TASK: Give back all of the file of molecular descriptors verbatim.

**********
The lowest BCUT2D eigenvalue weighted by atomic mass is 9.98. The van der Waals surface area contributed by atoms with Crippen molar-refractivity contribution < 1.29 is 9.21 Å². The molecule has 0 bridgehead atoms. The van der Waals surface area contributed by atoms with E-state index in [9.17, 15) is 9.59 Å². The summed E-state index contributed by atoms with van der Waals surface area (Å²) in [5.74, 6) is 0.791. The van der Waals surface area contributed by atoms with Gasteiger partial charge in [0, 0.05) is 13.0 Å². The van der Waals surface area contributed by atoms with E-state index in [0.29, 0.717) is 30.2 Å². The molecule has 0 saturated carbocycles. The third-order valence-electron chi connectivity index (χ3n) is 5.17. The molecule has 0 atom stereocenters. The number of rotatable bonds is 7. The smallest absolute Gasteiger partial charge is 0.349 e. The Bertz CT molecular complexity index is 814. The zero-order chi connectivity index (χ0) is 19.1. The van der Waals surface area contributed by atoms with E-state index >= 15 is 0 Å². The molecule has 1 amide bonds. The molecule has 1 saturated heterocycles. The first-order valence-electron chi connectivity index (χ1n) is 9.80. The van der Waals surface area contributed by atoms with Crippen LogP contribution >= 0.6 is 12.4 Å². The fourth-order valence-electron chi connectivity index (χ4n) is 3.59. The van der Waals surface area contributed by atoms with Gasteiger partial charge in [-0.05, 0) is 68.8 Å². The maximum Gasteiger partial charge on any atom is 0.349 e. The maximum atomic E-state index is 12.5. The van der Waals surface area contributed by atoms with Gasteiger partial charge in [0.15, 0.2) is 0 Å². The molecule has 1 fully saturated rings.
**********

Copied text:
The lowest BCUT2D eigenvalue weighted by atomic mass is 9.98. The van der Waals surface area contributed by atoms with Crippen molar-refractivity contribution < 1.29 is 9.21 Å². The molecule has 0 bridgehead atoms. The van der Waals surface area contributed by atoms with E-state index in [9.17, 15) is 9.59 Å². The summed E-state index contributed by atoms with van der Waals surface area (Å²) in [5.74, 6) is 0.791. The van der Waals surface area contributed by atoms with Gasteiger partial charge in [0, 0.05) is 13.0 Å². The van der Waals surface area contributed by atoms with E-state index in [0.29, 0.717) is 30.2 Å². The molecule has 0 saturated carbocycles. The third-order valence-electron chi connectivity index (χ3n) is 5.17. The molecule has 0 atom stereocenters. The number of rotatable bonds is 7. The smallest absolute Gasteiger partial charge is 0.349 e. The Bertz CT molecular complexity index is 814. The zero-order chi connectivity index (χ0) is 19.1. The van der Waals surface area contributed by atoms with E-state index >= 15 is 0 Å². The molecule has 1 amide bonds. The molecule has 1 saturated heterocycles. The first-order valence-electron chi connectivity index (χ1n) is 9.80. The van der Waals surface area contributed by atoms with Crippen LogP contribution >= 0.6 is 12.4 Å². The fourth-order valence-electron chi connectivity index (χ4n) is 3.59. The van der Waals surface area contributed by atoms with Gasteiger partial charge in [-0.05, 0) is 68.8 Å². The maximum Gasteiger partial charge on any atom is 0.349 e. The maximum atomic E-state index is 12.5. The van der Waals surface area contributed by atoms with Gasteiger partial charge in [0.15, 0.2) is 0 Å². The molecule has 1 fully saturated rings.